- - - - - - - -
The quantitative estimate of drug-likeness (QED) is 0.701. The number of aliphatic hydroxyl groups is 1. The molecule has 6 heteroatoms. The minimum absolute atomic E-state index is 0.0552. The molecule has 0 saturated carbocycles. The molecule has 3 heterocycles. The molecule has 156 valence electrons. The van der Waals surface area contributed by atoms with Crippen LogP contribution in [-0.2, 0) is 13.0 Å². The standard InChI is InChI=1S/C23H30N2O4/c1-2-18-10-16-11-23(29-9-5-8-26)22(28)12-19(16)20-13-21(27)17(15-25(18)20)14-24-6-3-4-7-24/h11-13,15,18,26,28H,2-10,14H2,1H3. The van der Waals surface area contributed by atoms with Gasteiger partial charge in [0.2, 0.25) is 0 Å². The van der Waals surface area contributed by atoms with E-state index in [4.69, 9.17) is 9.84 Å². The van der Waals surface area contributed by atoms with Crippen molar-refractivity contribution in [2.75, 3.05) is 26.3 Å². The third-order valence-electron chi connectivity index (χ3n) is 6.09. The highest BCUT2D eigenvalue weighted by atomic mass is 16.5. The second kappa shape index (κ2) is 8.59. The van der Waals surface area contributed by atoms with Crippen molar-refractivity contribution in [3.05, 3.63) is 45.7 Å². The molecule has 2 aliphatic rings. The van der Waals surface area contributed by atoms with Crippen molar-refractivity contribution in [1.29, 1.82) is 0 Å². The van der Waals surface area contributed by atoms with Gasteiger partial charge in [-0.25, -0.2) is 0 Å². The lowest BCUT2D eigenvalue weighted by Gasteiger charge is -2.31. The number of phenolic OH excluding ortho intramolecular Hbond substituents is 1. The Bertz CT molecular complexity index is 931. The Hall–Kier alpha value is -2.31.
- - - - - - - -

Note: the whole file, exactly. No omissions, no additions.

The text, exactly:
The quantitative estimate of drug-likeness (QED) is 0.701. The number of aliphatic hydroxyl groups is 1. The molecule has 6 heteroatoms. The minimum absolute atomic E-state index is 0.0552. The molecule has 0 saturated carbocycles. The molecule has 3 heterocycles. The molecule has 156 valence electrons. The van der Waals surface area contributed by atoms with Crippen LogP contribution in [-0.2, 0) is 13.0 Å². The standard InChI is InChI=1S/C23H30N2O4/c1-2-18-10-16-11-23(29-9-5-8-26)22(28)12-19(16)20-13-21(27)17(15-25(18)20)14-24-6-3-4-7-24/h11-13,15,18,26,28H,2-10,14H2,1H3. The van der Waals surface area contributed by atoms with Gasteiger partial charge in [0.2, 0.25) is 0 Å². The van der Waals surface area contributed by atoms with E-state index in [4.69, 9.17) is 9.84 Å². The van der Waals surface area contributed by atoms with Crippen molar-refractivity contribution in [2.75, 3.05) is 26.3 Å². The third-order valence-electron chi connectivity index (χ3n) is 6.09. The highest BCUT2D eigenvalue weighted by atomic mass is 16.5. The second kappa shape index (κ2) is 8.59. The van der Waals surface area contributed by atoms with Crippen molar-refractivity contribution in [3.05, 3.63) is 45.7 Å². The molecule has 2 aliphatic rings. The van der Waals surface area contributed by atoms with Crippen molar-refractivity contribution in [1.29, 1.82) is 0 Å². The van der Waals surface area contributed by atoms with Gasteiger partial charge in [-0.25, -0.2) is 0 Å². The lowest BCUT2D eigenvalue weighted by Gasteiger charge is -2.31. The number of phenolic OH excluding ortho intramolecular Hbond substituents is 1. The Bertz CT molecular complexity index is 931. The Hall–Kier alpha value is -2.31.